Our first task will be to put this notion aside, at least for the Central American case. There, among all factors of production (capital, labor, land, and entrepreneurship), land was by far the most abundant. The economic role of land and the hacienda, important as it was, deserves conceptual refinement. How could the control of the most abundant factor be the key to wealth? The haciendas were much more than simply landownership. They were economic units where all the factors of production were organized to carry out a productive activity; what mattered was the ability to acquire and organize all the factors. The hacienda was the physical location of those activities, but to identify wealth with land is a conceptual mistake. Other forms of landownership (ejidos and communal lands) existed where the same economic activities were carried out with greater or lesser success. (Ejidos were lands given to towns to use for grazing and agriculture; they belonged to the town, and their use depended on permissions issued by town authorities.) In addition, vast expanses of unclaimed lands owned by the crown (tierras realengas) existed. Given its relative abundance, land was not the most difficult factor to acquire. Entrepreneurial ability, credit, and labor were, in that order, the scarcest factors. It is not surprising, then, to observe that during the colonial period the biggest fortunes were made by such Guatemalan merchants as the marquis of Aycinena who, taking advantage of the regulations and privileges that derived from Spanish colonial policies, had the greatest capacity to organize complex economic activities that were the main source of credit. Notably, it was much easier to start as a merchant and end up owning land than the other way around. (It is difficult to talk about merchants or producers in an abstract sense; one of the characteristics of the economic life of the period was the limited division of labor, which means that for some individuals the main occupation was commerce and for others it was agricultural production.)
Of course, our discussion should not be limited to a comparison of production factors. The colonial regime implied a series of regulations that guaranteed unequal access to each factor. The limited educational system reduced the universe from which successful entrepreneurs could arise. Trade restrictions left international commerce (the main source of capital accumulation) in the hands of Spaniards and Creoles. Moreover, the essence of the colonial situation defined the Indian population as labor, and labor-recruiting practices were often violent and compulsory. Finally, access to land was determined by colonial regulations that created a mosaic of units with different legal statuses alongside vast amounts of tierras realengas. This situation created a clear division in society where the ethnic dimension and the links to colonial authorities carried great weight.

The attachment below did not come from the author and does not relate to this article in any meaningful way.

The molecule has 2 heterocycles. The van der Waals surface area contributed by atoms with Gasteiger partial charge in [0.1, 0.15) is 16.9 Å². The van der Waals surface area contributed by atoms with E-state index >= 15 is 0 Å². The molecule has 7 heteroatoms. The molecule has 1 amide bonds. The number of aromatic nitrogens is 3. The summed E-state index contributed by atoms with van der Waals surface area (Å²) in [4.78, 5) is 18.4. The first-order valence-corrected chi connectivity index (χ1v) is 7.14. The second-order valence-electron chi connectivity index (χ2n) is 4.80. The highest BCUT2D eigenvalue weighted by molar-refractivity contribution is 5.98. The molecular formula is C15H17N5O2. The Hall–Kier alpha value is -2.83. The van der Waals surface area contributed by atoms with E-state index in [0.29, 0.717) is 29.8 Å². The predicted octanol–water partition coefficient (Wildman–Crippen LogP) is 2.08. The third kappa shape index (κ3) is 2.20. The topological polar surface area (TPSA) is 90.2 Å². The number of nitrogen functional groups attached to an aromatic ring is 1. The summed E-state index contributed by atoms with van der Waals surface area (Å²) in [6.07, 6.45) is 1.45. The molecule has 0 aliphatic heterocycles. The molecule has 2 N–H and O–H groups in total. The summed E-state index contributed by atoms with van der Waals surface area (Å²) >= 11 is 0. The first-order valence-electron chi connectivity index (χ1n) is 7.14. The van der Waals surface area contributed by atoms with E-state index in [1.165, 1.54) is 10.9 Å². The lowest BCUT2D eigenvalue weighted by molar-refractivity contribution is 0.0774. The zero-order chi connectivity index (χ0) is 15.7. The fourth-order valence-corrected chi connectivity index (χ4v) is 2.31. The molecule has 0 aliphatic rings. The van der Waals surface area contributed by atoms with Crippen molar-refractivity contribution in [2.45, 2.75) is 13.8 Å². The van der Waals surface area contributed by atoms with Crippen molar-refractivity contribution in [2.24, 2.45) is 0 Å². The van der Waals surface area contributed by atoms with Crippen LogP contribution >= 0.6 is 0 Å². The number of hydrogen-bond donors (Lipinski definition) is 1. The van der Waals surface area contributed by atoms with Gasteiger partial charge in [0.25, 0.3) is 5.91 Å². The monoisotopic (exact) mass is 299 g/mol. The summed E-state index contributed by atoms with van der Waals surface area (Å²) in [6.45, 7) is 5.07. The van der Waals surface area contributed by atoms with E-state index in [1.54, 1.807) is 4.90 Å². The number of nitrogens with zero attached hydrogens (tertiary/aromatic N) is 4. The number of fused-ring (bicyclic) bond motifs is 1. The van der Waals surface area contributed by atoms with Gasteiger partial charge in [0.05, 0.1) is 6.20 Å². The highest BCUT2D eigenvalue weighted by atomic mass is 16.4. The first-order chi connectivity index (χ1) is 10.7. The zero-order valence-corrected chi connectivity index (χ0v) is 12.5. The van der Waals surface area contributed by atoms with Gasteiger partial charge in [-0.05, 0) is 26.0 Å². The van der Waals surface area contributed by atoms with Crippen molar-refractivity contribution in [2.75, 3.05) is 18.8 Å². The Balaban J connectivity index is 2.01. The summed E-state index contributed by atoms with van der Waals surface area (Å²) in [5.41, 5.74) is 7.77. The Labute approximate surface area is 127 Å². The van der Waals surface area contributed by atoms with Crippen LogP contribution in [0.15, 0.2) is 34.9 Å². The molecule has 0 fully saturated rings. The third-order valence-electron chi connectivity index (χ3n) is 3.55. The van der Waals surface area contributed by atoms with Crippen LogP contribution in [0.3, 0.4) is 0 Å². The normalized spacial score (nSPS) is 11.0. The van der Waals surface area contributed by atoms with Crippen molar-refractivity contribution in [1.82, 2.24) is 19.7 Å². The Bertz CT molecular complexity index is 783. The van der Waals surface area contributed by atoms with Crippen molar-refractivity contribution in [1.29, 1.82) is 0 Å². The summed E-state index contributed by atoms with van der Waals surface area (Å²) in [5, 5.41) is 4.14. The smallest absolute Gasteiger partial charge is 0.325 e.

The commercial restrictions that were in effect during most of the colonial period had another notable consequence: they determined the destination of exports and the transportation network (limited as it was). Two outlets were used for the products of the region. The outlet on the Atlantic side was the Golfo Dulce, which opened to the Gulf of Honduras and was the locus for the commercial activity controlled by the Guatemalan merchants. They primarily controlled the exports of Guatemala, El Salvador, and Honduras. The southern countries more easily escaped the control of these merchants and the colonial authorities and often directed their limited trade to the contraband market via the San Juan River or via Panama and South America.
Economic activity was limited by more than the endowment of factors of production and the transportation network. Total demand was small. With most of the population living barely above subsistence levels and with low productivity, internal markets were limited. The export sector faced the constraint of extremely high transportation costs because exports produced on the Pacific coast had to be exported to European markets located on the other side of the Atlantic. The small size of the external sector was, then, the result of something more than colonial restrictions. Nevertheless, because of colonial restrictions and power relationships, the indigo trade, the main link with the outside world (even if a small percentage of overall economic activity), cast a long shadow over the rest of the economy.
Indigo Production and Trade
At the beginning of the nineteenth century, besides the small group of people dedicated to trade, small crafts, and the civil and military bureaucracy, most Central Americans were devoted to subsistence agriculture. Export agriculture, in contrast, was a relatively small part of economic activity. Nonetheless, it is worth analyzing it in detail because it represented the main source of income for the colonial elite and, as time passed, was the basis for the most dynamic sector of the economy. Indigo was the main commercial link with the metropolis. Its production and commercialization represented the most complex economic activity of the colony, and its producers and merchants were the most influential citizens. Indeed, the commercialization of indigo was the springboard for a small group to exert control over trade relationships throughout the colony.